Everyone has heard of the Stambovsky v. Ackley case, where the court found that, as a matter of law, a house was haunted. Stambovsky v. Ackley, 169 A.D.2d 254 (N.Y. App. Div. 1991). Other strange and spooky case law includes personal injuries from corn mazes or haunted houses, flammable costumes, and other supernatural and sordid tales.
See, respectively, Deborah Mays v. Gretna Athletic Boosters Inc. (court held being frightened in haunted house was part of the experience and no duty to protect plaintiff from injuries she sustained); Purtell v. Mason (couple with large motor home received angry response from neighbors and retaliated by placing tombstones in their yard telling of the untimely deaths of those neighbors — see illustration); Ferlito v. Johnson & Johnson (couple dressed up as Bo Peep and her sheep sued after sheep costume made of cotton balls caught fire).
But what about some “Halloween law” from right here in Washington state?
- In a Halloween prank gone awry out of Spokane, the decision begins, “The night was black, and a heavy rain fell.” The parties crossed the railroad tracks on October 31 intending to play a trick on a friend. However, the trick turned into tragedy when “they rammed into a freight train as it coasted quietly through the crossing at the western edge of Lyle.” Hewitt v. Spokane, P. & S. Ry. Co., 402 P.2d 334, 66 Wn.2d 285 (Wash. 1965)
- The appellate division had a real treat when it decided a defamation claim for an ad involving the plaintiff’s name written on the side of a pumpkin. The advertisement invited the public to “spend Halloween Night” at a local bar. The phrase “Mark Crossman is…” was written on the left side of the pumpkin. Crossman alleged that his name was written on bathroom stalls at 15 other bars and his reputation had been tarnished. Crossman v. Brick Tavern, Inc., 655 P.2d 1206, 33 Wn.App. 503 (Wash.App. Div. 1 1982)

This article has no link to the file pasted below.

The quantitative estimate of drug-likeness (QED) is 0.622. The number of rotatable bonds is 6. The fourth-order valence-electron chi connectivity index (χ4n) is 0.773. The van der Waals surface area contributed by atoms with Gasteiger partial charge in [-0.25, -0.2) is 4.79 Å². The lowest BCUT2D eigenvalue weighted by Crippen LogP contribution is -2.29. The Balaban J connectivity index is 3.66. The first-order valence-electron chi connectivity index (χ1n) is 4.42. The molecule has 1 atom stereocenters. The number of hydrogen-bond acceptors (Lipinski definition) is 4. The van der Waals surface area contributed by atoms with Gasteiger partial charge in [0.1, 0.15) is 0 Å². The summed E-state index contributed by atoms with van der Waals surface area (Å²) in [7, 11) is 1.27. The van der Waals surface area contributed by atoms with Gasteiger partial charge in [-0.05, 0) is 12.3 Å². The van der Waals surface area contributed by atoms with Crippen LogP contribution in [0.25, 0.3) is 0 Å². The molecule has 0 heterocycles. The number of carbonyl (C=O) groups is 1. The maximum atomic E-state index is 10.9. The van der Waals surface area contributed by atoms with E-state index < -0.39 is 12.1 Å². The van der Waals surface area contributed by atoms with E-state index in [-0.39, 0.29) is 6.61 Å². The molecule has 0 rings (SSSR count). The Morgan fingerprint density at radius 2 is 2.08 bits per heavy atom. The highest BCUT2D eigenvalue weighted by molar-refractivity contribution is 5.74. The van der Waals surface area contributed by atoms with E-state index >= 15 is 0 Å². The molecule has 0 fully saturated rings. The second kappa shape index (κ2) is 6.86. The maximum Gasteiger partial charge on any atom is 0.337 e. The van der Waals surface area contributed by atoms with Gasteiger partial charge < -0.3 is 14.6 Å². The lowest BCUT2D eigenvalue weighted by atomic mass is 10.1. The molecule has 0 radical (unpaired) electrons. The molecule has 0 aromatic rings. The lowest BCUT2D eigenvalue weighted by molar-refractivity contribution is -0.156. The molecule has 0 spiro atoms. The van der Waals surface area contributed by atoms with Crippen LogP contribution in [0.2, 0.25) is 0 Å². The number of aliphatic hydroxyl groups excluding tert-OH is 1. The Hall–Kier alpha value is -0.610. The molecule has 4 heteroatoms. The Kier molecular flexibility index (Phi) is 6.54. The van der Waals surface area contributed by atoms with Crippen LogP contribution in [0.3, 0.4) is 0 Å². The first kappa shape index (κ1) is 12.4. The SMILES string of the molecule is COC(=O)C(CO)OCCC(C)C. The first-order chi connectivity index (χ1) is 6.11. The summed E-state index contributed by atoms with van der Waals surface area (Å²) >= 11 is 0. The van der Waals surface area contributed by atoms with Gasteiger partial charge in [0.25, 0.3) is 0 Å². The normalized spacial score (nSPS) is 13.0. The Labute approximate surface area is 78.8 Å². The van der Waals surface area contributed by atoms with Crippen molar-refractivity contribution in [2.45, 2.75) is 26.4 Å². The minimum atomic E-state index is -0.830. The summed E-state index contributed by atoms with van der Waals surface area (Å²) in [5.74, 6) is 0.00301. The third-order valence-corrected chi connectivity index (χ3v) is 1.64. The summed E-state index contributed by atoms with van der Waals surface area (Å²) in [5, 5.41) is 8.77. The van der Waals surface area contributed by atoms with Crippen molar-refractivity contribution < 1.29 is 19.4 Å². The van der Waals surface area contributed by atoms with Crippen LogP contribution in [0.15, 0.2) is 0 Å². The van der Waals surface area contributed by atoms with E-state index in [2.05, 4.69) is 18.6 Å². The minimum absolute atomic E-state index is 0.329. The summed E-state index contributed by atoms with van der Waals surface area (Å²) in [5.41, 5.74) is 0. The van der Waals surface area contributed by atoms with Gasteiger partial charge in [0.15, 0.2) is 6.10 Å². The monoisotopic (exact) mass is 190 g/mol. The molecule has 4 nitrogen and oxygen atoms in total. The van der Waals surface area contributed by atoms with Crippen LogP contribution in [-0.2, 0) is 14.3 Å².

- The plaintiff stated that he was a “spiritualistic medium” with a supernatural power. He used his contacts with the dead to induce the defendants to enter into promissory notes to satisfy spirits beyond the grave. Specifically, “he induced them to believe that there were certain spirits which demanded that they execute the notes in question, for the purpose of what he called a materialization.” He filed suit to enforce payment of the promissory notes. The Court ruled in favor of the defendants, finding that the notes had been entered into through fraudulent representation instead of legitimate clairvoyance. Du Clos v. Batcheller, 49 P. 483, 17 Wash. 389 (Wash. 1897).